How to enforce your rights

If you believe that local government is not doing enough to promote a healthy environment you should approach your councillor and the environmental health officer in your municipality to find out what they are doing to fix the problem. As an individual, or as a community group, you have a right to information regarding your municipality’s environmental health plans. Environmental health services should be included in the IDP and adequately funded in the municipal budget.

If you are unhappy with the services you are receiving from your municipal clinic, you can approach the clinic manager, the municipality or your councillor to demand better service. If that doesn’t work, contact your provincial department of health to find out whether your clinic is providing the services they are supposed to. If they are not meeting provincial standards, you have a right to demand that they do.

The Department of Health is creating an office of Health Standards Compliance in 2011/2012. Once this is established you should also report poor service there. Find out whether your clinic or community health centre has a committee, when they meet and how you can become involved. Check provincial legislation to find out how your health centre’s committee is established and their function. These committees should consist of members of local government, health management and, most importantly, members of the community. If your clinic does not have a committee, put pressure on the district health manager or provincial government to form a committee and get them working.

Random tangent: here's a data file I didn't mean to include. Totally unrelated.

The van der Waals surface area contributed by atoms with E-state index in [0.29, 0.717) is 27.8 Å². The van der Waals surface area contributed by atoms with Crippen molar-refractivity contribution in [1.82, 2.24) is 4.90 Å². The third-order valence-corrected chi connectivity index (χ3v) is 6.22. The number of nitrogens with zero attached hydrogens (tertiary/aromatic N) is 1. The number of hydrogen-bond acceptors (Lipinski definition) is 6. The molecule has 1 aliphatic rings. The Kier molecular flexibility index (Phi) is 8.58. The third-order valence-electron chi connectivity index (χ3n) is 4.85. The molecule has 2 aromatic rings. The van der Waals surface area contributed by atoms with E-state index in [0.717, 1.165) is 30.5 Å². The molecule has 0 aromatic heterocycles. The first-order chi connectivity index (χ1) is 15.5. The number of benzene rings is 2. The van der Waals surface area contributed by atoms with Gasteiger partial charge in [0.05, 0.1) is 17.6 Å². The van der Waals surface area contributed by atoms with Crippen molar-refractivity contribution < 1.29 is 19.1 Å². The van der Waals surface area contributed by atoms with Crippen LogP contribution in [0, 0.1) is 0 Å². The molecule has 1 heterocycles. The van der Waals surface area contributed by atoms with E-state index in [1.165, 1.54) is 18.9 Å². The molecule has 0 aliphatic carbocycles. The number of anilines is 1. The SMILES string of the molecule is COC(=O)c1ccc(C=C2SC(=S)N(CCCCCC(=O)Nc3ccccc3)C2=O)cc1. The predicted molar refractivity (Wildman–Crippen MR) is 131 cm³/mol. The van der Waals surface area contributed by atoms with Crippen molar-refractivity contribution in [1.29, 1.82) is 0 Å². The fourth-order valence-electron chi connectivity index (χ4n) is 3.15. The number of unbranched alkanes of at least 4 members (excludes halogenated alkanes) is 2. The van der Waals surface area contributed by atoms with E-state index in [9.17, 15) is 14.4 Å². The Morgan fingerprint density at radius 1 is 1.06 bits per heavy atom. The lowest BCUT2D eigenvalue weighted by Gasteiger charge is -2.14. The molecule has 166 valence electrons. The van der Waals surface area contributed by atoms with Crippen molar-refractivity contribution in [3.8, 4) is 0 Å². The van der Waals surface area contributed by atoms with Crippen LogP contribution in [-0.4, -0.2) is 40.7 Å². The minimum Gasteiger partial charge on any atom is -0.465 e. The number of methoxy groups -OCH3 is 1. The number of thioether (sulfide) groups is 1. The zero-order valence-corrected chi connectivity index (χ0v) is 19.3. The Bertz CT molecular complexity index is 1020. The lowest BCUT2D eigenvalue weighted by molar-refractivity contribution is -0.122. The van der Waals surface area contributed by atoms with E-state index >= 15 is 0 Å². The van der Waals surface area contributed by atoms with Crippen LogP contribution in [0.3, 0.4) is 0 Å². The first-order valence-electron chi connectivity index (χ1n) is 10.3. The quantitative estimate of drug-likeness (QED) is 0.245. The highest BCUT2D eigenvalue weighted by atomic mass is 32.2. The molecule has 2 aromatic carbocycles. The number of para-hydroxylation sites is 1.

In order to monitor your right to health, organise or join community based organisations (such as the TAC) that monitors the delivery of health care. Community organisations can play an important role in monitoring services at clinics and health centres by comparing what the clinics are doing against the plans outlined in district health plans and budgets.

If you are concerned about the delivery of services for HIV and AIDS in your district or municipality, you could also participate in your district or local AIDS council. These councils are important because they monitor the implementation of provincial HIV and AIDS plans and can provide input on how best to manage the pandemic in their areas. If these councils are not functioning in your area, approach your councillor and district health manager to find out what you can do to get them working, and contact the TAC.